Cautions From Singapore's Premier
Singapore's prime minister, Goh Chok Tong, said in Washington last week that the toll from severe acute respiratory syndrome, or SARS, offers only a taste of the catastrophe that a biological weapon of mass destruction would cause in densely populated East Asia. In an address delivered at the Asia Society gala dinner on May 7, Goh warned that SARS is a serious challenge "now for East Asia and soon, I believe, for the rest of the world."

Goh said North Korea had taken advantage of international preoccupation with Iraq to push forward with its nuclear weapons program, but seemed "to be reconsidering its position" after the Americans' swift victory over the Baghdad government. "In this regard, the Chinese have a saying: 'Sha yi jing bai.' It means, 'Punish one to awe one hundred.' "

"The war was necessary," he said. "But Americans should understand that the change in articulation of U.S. goals from 'removal of WMD' to 'regime change' has caused uneasiness in East Asia. Regime change exacerbates existing insecurities for countries without a functioning democracy." Goh noted that the quick victory in Iraq and Iraqi jubilation at the fall of Saddam Hussein helped "contain protests" and "seriously dented" the confidence of extremists.

He warned, however, that the challenge from political Islam would continue. "External influences on Southeast Asian Islam will not evaporate. Nor will apprehensions about the purposes of American power," he cautioned, underlining that Southeast Asia's command of sea lanes linking the Pacific and Indian oceans could pose a global strategic problem if political Islam gained ascendancy in that region.

"It will be of immense help to secular Southeast Asian governments and moderate Muslims if America's enormous power is now harnessed to bring peace to the Middle East," he added. "The road map to peace takes on a new urgency."

Morocco Celebrates an Heir
A spokesman at the Moroccan Embassy said a "golden book" to commemorate the birth of a male heir to the throne has been opened for well-wishers. Crown Prince Hassan, named after his late grandfather, King Hassan II, was born to King Mohammed VI last Thursday in Rabat. Morocco has been ruled by Alaouite sovereigns since 1664.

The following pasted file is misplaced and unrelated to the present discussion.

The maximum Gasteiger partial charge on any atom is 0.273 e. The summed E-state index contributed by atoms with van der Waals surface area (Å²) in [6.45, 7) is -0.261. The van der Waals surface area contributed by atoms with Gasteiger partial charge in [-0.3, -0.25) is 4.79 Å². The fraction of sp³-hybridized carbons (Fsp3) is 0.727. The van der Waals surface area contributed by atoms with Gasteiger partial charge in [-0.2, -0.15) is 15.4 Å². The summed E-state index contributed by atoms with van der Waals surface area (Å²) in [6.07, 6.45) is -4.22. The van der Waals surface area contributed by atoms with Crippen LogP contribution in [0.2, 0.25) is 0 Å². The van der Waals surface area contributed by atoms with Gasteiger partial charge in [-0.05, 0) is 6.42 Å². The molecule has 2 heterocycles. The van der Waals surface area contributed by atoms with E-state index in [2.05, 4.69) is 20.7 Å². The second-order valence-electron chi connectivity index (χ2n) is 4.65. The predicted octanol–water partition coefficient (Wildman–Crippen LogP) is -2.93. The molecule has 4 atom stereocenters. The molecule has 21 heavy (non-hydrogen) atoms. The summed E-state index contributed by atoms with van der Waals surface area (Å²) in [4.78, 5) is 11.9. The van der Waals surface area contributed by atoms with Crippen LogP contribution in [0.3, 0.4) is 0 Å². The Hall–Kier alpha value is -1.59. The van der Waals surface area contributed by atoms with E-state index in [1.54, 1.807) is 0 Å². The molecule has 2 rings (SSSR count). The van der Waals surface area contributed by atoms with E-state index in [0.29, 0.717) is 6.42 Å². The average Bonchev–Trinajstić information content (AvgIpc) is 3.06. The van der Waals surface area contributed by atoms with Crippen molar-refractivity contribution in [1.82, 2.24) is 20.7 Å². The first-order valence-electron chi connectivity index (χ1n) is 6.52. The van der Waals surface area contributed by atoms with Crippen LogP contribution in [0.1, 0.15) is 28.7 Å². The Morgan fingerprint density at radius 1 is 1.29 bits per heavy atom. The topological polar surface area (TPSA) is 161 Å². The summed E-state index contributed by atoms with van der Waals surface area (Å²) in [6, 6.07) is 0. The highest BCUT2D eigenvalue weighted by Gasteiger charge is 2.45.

© 2003 The Washington Post Company

Bolivia leader forms socialist indigenous cabinet
Bolivia shocks world with gas nationalization { April 2006 }
Brazil poor occupy farms hoping for help
Bush tours latin america for social justice { March 8 2007 }
Chile elects first woman pro free trade socialist
Chile embraces free market socialism { March 20 2005 }
Chile replaces US ambassador { May 14 2003 }
Ecuador congress ousts president amid protests { April 20 2005 }
Half million brazilians killed over land disputes { December 2008 }
Hypocrisy of outcry over bolivia renationalisation { May 16 2006 }
Labor organized murdered in el salvador { December 2 2004 }
Latin america democracy strained by poverty
New bolivian leader criticized neoliberal reforms { January 23 2006 }
Peru crackdown strikers { May 28 2003 }
Priest defends landless peasants in brazils amazon
Sandinista leader hoping for return in nicaragua
Sandinista leader leads nicaragua polls { October 24 2006 }
South america eyes common currency { April 2008 }
US warns nicaraguans against coup { September 9 2005 }

Files Listed: 19


CIA FOIA Archive

National Security
Support one-state solution for Israel and Palestine Tea Party bumper stickers JFK for Dummies, The Assassination made simple